Often the traditional birth attendant, or member of the family or community responsible for helping to deliver the baby, either doesn’t think of going to a hospital or doesn’t have the resources to pay for the ride there. In some parts of the region, custom requires a male elder to approve surgery, and medical professionals can meet with strong resistance, even when a woman is experiencing intense pain and suffering and even when her life is in danger.
A large number of those who die from obstructed labor or who survive with fistulas are between the ages of 10 and 18 and are of small stature. They might have been made to marry and become pregnant quite young, and because their bodies have not fully developed, they cannot deliver the baby. These are the women and girls who are at risk of such complications, and huge numbers of them die.
As the fistula program in Abéché grows, it will have a focus on prevention through training and outreach to traditional birth attendants and local community and religious leaders, as well as concentrate on training Chadian health care staff in fistula prevention and management.
Beyond the Operation
Treating women with fistulas involves much more than an operation. When women arrive for treatment, they can be in very bad shape anemic, malnourished, and psychologically traumatized. It may take weeks in a hospital for them to get healthy enough to undergo fistula repair.
Post-operative recovery takes about three weeks, and close, meticulous care is very important because if the first attempt at repair does not work, subsequent attempts are much harder.
Recovery presents new challenges for the patient, both physical and otherwise. She must relearn how to control her bladder; and she also must find a way to reintegrate into society, return to her community and explain what happened to her, as well as develop a way to be self-sufficient. This could mean learning how to read and write, or learning a handicraft some way to earn an income. The program plans to help patients recover in this way, as well.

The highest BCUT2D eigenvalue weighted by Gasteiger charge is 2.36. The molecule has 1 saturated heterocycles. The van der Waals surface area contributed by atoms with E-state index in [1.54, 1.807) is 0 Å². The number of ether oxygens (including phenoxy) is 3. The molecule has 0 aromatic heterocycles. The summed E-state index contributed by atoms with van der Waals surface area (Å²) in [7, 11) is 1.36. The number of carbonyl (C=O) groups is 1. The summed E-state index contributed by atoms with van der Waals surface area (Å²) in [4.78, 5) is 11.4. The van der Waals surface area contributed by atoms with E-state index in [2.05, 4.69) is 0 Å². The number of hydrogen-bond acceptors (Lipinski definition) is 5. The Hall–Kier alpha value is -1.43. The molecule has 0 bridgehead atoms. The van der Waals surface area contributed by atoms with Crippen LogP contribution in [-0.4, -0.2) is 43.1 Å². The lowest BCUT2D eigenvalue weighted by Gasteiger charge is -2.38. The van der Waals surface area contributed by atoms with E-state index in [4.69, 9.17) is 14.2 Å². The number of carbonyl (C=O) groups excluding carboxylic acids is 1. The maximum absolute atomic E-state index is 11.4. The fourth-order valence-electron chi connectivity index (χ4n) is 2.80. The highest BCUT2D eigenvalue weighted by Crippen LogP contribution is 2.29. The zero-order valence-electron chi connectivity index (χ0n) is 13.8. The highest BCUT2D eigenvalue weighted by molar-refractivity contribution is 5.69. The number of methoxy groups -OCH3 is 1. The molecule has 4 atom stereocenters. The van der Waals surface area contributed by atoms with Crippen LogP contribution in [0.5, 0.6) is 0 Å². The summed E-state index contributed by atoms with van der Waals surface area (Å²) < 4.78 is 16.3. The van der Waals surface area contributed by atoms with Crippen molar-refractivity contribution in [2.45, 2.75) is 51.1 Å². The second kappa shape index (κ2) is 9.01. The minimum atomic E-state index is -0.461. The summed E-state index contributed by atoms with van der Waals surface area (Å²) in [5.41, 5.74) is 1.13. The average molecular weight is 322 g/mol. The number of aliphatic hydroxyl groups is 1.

After a woman leaves the facility, strict precautions must be taken in order for her to fully recover. She should not get pregnant for six months, and MSF provides contraception for that time period. But if she does become pregnant, she absolutely must have a C-section in a hospital. Otherwise, a new obstruction during labor could be fatal, or it could end in more serious tears. It is difficult for staff to monitor a woman’s progress after she leaves the facility, and the insecurity of eastern Chad makes it that much more difficult. So MSF is working with Chadian health care partners on finding new ways to do this.
Patient Story: Zeneba
Zeneba married very young, which is common in this part of the world, and became pregnant when she was barely 15 years old. Her delivery was overseen by a traditional midwife; it lasted five days and the child was stillborn. She came to MSF’s fistula repair hospital in Abéché to receive help.
“I had never been to a health center before giving birth,” she said. “The hospital was very far away, and it was certainly very expensive. My husband wouldn’t have wanted to go there.”
© 2013 Doctors Without Borders/Médecins Sans Frontières (MSF)